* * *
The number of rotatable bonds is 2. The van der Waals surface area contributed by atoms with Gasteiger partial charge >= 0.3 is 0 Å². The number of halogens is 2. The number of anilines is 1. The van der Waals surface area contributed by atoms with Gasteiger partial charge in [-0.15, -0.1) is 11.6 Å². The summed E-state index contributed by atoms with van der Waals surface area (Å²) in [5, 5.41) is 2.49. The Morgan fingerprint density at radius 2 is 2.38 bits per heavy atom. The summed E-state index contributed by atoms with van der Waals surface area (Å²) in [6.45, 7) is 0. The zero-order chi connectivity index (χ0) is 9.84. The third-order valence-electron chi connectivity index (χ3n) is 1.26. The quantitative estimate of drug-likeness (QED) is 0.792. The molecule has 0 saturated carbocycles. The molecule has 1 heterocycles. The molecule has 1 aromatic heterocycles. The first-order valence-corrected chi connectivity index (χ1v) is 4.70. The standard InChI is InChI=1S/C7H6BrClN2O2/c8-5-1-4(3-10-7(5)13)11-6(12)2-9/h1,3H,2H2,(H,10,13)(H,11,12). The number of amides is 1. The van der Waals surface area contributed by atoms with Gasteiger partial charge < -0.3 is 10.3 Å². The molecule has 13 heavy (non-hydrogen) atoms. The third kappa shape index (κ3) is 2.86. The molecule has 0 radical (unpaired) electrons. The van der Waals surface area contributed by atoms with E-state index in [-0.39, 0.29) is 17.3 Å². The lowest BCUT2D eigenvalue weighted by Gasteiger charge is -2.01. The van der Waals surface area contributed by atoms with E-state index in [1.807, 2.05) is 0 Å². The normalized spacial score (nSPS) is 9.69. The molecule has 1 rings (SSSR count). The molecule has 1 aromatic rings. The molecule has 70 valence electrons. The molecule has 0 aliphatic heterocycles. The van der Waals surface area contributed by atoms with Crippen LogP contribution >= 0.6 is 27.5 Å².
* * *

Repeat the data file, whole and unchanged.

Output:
The number of rotatable bonds is 2. The van der Waals surface area contributed by atoms with Gasteiger partial charge >= 0.3 is 0 Å². The number of halogens is 2. The number of anilines is 1. The van der Waals surface area contributed by atoms with Gasteiger partial charge in [-0.15, -0.1) is 11.6 Å². The summed E-state index contributed by atoms with van der Waals surface area (Å²) in [5, 5.41) is 2.49. The Morgan fingerprint density at radius 2 is 2.38 bits per heavy atom. The summed E-state index contributed by atoms with van der Waals surface area (Å²) in [6.45, 7) is 0. The zero-order chi connectivity index (χ0) is 9.84. The third-order valence-electron chi connectivity index (χ3n) is 1.26. The quantitative estimate of drug-likeness (QED) is 0.792. The molecule has 0 saturated carbocycles. The molecule has 1 heterocycles. The molecule has 1 aromatic heterocycles. The first-order valence-corrected chi connectivity index (χ1v) is 4.70. The standard InChI is InChI=1S/C7H6BrClN2O2/c8-5-1-4(3-10-7(5)13)11-6(12)2-9/h1,3H,2H2,(H,10,13)(H,11,12). The number of amides is 1. The van der Waals surface area contributed by atoms with Gasteiger partial charge < -0.3 is 10.3 Å². The molecule has 13 heavy (non-hydrogen) atoms. The third kappa shape index (κ3) is 2.86. The molecule has 0 radical (unpaired) electrons. The van der Waals surface area contributed by atoms with E-state index in [-0.39, 0.29) is 17.3 Å². The lowest BCUT2D eigenvalue weighted by Gasteiger charge is -2.01. The van der Waals surface area contributed by atoms with E-state index in [1.807, 2.05) is 0 Å². The normalized spacial score (nSPS) is 9.69. The molecule has 1 rings (SSSR count). The molecule has 1 aromatic rings. The molecule has 70 valence electrons. The molecule has 0 aliphatic heterocycles. The van der Waals surface area contributed by atoms with Crippen LogP contribution >= 0.6 is 27.5 Å².